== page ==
Opinion: AI Art Is Taking Over Human Art, But We Might Be Too Distracted To Notice

Opinion: AI Art Is Taking Over Human Art, But We Might Be Too Distracted To Notice

Reading time: 15 min

  • Andrea Miliani

    Written by: Andrea Miliani Tech Writer

  • Kate Richards

    Fact-Checked by Kate Richards Content Manager

I have a confession to make: I’ve been having a lot of fun creating AI images in my spare time, and even for the articles I write—like the one featured at the top of this piece. I’ve been showing my less AI-aware friends the power of these new, free tools over the past few weeks and it can be downright entertaining.

Even as a writer who also deals with the artists-against-AI dilemma, I sometimes get distracted from the ethical debate and overlook the, frankly, aggressive ways some tech companies train their AI tools—using people’s copyrighted creations without permission and without providing easy ways to opt-out.

But when I learned about the hundreds of thousands of artists migrating from Instagram to this new Cara app after Meta announced it’d be using public posts to train its new AI models, I woke up from my AI hypnosis. I went back to questioning whether there are enough ethical (and legal!) regulations to protect human creators and their original work.

I find it sad that so many artists feel the need to delete their amazing Instagram portfolios and leave their supporters and followers behind. But I also admire the way photographer and Cara app creator Jingna Zhang has taken a stand to help support the artists that big-tech companies like Meta don’t seem to appreciate or respect.

Last year, a judge ruled in favor of human art and denied computer scientist Stephen Thaler the right to receive copyright protection for work he created using AI. “A work of art created by artificial intelligence without any human input cannot be copyrighted under U.S. law,” states Reuters’ report.

Getty Images filed a lawsuit against Stability AI for using content without consent to feed its gen-AI. The New York Times and other newspapers have recently done the same against OpenAI and Microsoft.

So there are signs that courts and lawmakers are on the side of protecting human creation and that content creators and providers are standing up.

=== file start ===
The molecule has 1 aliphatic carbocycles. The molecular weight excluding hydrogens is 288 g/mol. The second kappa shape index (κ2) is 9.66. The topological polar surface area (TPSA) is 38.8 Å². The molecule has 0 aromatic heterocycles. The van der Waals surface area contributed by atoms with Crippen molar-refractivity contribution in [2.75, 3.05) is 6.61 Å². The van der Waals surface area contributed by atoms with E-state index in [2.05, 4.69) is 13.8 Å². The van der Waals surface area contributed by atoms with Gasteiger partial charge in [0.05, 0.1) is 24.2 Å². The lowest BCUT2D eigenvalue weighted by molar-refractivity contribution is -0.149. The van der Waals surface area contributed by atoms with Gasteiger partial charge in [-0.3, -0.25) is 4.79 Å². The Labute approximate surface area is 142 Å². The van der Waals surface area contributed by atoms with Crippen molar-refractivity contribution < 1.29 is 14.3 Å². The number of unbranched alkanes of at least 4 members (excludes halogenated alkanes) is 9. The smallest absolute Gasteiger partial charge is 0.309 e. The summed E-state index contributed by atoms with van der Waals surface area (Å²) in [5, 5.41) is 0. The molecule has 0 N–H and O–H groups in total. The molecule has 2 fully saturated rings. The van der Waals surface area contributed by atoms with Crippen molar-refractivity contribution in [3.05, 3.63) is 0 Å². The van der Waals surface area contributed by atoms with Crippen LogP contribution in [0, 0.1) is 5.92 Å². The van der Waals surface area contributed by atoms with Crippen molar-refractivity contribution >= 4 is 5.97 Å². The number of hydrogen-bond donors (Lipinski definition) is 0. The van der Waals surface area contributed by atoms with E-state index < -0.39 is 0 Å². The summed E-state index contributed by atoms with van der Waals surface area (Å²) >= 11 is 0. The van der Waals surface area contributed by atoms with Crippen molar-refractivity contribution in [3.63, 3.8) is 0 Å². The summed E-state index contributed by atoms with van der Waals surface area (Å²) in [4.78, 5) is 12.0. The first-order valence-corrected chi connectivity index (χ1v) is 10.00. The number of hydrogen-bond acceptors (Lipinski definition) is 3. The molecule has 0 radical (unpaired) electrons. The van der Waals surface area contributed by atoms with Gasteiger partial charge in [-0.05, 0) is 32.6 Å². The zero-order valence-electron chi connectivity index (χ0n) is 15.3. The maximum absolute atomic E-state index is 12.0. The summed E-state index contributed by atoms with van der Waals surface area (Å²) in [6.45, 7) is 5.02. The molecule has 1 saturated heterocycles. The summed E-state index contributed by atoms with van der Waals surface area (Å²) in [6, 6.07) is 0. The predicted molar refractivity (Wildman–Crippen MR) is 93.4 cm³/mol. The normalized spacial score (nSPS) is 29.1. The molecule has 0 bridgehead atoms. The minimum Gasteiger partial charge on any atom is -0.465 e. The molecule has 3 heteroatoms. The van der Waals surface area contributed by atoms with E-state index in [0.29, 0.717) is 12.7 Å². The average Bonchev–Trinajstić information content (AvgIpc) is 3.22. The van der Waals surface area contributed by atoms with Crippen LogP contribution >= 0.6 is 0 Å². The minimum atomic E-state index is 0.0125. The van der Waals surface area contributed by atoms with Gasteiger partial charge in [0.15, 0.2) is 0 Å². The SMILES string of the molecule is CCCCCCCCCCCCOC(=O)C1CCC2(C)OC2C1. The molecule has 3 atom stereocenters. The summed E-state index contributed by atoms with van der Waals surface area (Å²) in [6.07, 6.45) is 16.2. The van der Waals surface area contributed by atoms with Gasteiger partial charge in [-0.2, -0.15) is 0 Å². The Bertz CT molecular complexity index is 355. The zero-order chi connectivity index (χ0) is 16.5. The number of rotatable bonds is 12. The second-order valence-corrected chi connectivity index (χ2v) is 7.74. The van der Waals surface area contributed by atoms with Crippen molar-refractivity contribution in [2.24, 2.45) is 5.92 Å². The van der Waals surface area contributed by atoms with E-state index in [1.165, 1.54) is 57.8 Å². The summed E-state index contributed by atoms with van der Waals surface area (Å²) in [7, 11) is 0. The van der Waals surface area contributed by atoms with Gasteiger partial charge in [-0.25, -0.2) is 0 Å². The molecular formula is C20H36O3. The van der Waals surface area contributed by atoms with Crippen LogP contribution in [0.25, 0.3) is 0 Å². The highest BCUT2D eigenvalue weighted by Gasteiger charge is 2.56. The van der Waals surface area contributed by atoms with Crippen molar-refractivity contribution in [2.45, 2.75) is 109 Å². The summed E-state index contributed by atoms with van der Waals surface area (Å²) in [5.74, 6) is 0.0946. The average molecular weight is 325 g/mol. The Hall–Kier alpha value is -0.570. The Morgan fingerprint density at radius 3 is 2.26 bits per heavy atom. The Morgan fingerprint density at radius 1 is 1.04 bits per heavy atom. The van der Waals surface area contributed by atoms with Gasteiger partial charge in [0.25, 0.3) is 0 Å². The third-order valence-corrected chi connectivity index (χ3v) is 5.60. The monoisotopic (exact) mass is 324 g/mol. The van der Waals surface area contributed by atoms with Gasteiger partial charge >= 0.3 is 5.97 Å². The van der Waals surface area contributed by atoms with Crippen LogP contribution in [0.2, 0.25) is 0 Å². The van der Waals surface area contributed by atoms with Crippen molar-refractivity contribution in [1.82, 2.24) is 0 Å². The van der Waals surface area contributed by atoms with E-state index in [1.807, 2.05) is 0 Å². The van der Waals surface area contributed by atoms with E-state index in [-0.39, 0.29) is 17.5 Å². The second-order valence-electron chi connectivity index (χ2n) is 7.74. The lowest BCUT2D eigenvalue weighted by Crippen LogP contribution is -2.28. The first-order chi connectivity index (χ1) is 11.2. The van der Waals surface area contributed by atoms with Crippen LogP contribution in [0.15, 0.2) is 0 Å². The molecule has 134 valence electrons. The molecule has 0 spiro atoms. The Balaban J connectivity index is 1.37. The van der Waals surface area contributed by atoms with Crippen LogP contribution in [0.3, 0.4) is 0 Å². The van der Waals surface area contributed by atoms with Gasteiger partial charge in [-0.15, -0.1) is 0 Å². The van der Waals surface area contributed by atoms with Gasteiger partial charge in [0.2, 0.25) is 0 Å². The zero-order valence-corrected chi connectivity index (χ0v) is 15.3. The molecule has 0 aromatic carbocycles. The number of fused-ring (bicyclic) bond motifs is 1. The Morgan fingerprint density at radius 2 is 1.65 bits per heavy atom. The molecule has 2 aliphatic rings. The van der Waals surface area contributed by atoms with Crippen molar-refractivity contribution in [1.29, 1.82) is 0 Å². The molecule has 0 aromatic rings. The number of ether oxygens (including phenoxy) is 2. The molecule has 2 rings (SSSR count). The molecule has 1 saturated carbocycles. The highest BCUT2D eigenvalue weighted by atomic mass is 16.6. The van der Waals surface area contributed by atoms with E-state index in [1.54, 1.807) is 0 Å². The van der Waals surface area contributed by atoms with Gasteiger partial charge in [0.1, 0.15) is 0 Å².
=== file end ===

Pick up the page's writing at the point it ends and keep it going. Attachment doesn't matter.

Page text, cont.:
The recent massive reaction from Instagram creatives raises awareness and allows us to take a step back and fully process what these companies are doing: displacing human creation by taking advantage of creators’ hard work without proper compensation or acknowledgment.

It’s a stark reminder that while AI offers incredible possibilities, appropriate steps need to be taken to ensure its development respects the rights and contributions of human creators. But it seems like, even for some regular netizens, protecting ourselves this way isn’t a top priority or a concern.

AI Art Just Keeps Getting Better

The debate has been deeply discussed on social media and platforms like Reddit. “I hate it so much, every time I see an awesome artwork all I can think is ‘Is this real or AI?’, it sucks so bad,” said one user.

“If you like the art it does not matter at all if it was made by a human or not,” answered another.

I remember the instant I realized I had been fooled by an AI-generated image. I felt so stupid. It was last year at a fake news exhibition by the Telefonica Foundation in Madrid. While learning about the impact of AI in the news, I saw that famous and viral image of the Pope wearing a Balenciaga jacket. I remembered I had seen it a few days before on social media, assumed it was real, and kept on with my business without a second thought.

It used to be so easy—and even funny—to spot an AI-generated image in 2022 or ace tests like NBC’s on human versus robot-made images. The hints were right there: seven-fingered hands, a missing foot, weird perspectives, misplaced elements, or too-perfect traits. But it’s getting harder to see the difference, and new studies confirm this.

While some artists still believe that AI art is easy to differentiate and criticize, the truth is that a lot of people, even experts in the art industry, are no longer able to tell the difference.

In April of last year, photographer Boris Eldagsen turned down first prize at the Sony World Photography Awards, saying he applied “as a cheeky monkey” to see if the judges could spot that his photo was actually AI-generated.

This indicates that generative AI has not only created works of art that have earned prestigious awards meant for human artists, but that it can even create unique visual styles of its own.

A Dim Light At The End Of The Tunnel

I’ve alleviated my guilt from creating AI images by learning that certain companies are more transparent with their AI training procedures and even pay creators to use their work. Canva—the one I’ve been using—is investing $200 million in content and AI royalties to users and creators who consent to have their content used to feed its generative AI.

I also find comfort in knowing that celebrities like Scarlett Johanson are publicly expressing their concerns and asking for clarification from big tech giants about the recreation of their unique talents, setting an example to others.

This week, I’ve also found comfort in reading stories like Jingna Zhang’s, and I’ve been moved by the people all over the world who are supporting these much-needed initiatives meant to protect human capability as artists, writers, actors, and just in general, really.

It actually feels good to snap out of the fun—at least every now and then—to reflect on the current policy updates and AI training measures in the creative sphere, support those who are raising their voices, and make decisions on what we believe will be the best for our future.

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